Nevertheless, entirely preventing displacement as a result of natural disasters will not, of course, be possible. Humanitarian response programmes, generously supported by donors around the world, continue to reach millions of those displaced by droughts, floods, storms, and other disasters, even if, on occasion we still face severe challenges of access to those in need. Timely and unhindered access is critical, and governments' support for this indispensable.

When displaced, these populations' vulnerability is further compounded by all the problems which accompany displacement of any other kind - loss of shelter, access to livelihoods, and the immeasurable psycho-social effects of homelessness and hopelessness among others. By strategically supporting livelihood programmes, in particular, African governments can help IDPs maintain their dignity by being in a position to support themselves, while at the same time mitigating internal displacement as a source of instability - which is clearly mentioned in the convention.

The preamble to the convention refers to a very African quality - the custom of hospitality. African families, often barely able to meet their own needs, have traditionally opened their homes and communities to relatives and strangers. These families themselves need and deserve support, not least because IDPs living in communities and homes enjoy better prospects of a normal life and protection than those living in camps. We don't always need new mechanisms or coping measures - African communities have had these for generations. What we need is to strengthen these with targeted help.

But in parallel to response, major efforts must also be devoted to finding durable solutions, facilitating voluntary, safe and dignified return, resettlement or local integration. This is an essential task, requiring significant commitment. But too often it is neglected. Too many of those displaced are obstructed in realising their rights, whether forced to return to areas that are uninhabitable or present additional dangers, relocated to alternative sites that are unsuitable, or left where they have been displaced with no efforts to provide or augment public services to support their basic needs, or facilitate their integration. This failure can have a far-reaching impact on a society as a whole, undermining national efforts for recovery, development and stability.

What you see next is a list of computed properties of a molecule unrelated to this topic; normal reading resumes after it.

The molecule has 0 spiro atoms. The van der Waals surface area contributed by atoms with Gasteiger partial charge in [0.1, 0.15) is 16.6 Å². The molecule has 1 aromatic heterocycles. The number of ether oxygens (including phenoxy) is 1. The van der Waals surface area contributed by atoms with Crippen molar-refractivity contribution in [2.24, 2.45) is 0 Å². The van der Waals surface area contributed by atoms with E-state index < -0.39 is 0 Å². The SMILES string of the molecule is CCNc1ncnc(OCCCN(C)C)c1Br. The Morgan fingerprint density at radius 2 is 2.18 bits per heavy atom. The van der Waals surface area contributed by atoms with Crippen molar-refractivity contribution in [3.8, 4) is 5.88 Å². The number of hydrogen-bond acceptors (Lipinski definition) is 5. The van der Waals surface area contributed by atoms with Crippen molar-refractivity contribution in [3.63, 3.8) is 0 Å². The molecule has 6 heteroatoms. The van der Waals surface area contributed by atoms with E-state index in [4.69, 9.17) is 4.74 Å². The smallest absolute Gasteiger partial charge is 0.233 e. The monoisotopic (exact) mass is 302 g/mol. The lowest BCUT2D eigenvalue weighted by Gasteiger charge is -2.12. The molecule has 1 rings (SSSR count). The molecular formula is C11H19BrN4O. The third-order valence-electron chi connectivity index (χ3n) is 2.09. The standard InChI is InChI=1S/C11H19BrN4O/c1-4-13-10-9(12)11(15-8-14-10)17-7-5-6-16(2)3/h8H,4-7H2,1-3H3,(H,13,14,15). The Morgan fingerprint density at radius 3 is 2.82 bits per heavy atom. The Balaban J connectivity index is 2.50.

Nevertheless there are good examples all around Africa. Countries have already shown how disaster risk reduction and preparedness are a life-saving investment. Uganda for example has a strong IDP policy, an active national disaster risk reduction platform and a draft national disaster risk reduction and management policy.

The Government of Mozambique is showing how disaster risk can be integrated in broader government policies and planning instruments, and lead to real improvements in both the impact of, and responses to, disasters, for example the cyclones and floods in 2007 and 2008, where significantly less people were displaced. In Kenya, the recently established Crisis Response Centre in the Office of the Prime Minister is leading national efforts to prepare for and mitigate the impact of the predicted El Nino floods.

Overall, the first line of response to the rising effects of natural disasters is naturally at national level, through governments and civil society. But the other part of the solution rests at the international level, with the negotiators who will agree the next global climate change deal in Copenhagen later this year. The deal must include funds for adaptation projects, recognising that it is the countries and people that had the least to do with causing climate change who are feeling its most severe effects, and that it is the world's duty to help them.

Meanwhile, governments and those of us working in the development and humanitarian field must work together on how best to help communities cope with the longer term impacts of climate change. This requires a wider recognition of the need to act before disasters happen to reduce the vulnerability of communities and increase their resilience.

Africa already has an agreed agenda for reducing disaster risks and disaster losses called the African Regional Strategy for Disaster Risk Reduction. It provides clear ways of integrating risk considerations into sustainable development, mechanisms and capacities at all levels in order to build systemic resilience to extreme weather events. Its implementation and links to this Convention must be a priority.

In conclusion, unless we all act faster and more comprehensively, the problems of natural disasters and displacement could overwhelm us. This Convention must be a catalyst both for information sharing between African states, the African Union, and international partners including the UN, on sustainable ways to prevent disasters from resulting in mass displacement, and for concrete actions to be taken at all levels to ensure its full implementation. The true measure of the success of this Summit and the Convention will be when we start to see a reduction in the scale of displacement, and more effective solutions for those who have been displaced - and above all an end to the enormous suffering that this has brought to so many people on this continent.

Thank you.

UN Office for the Coordination of Humanitarian Affairs: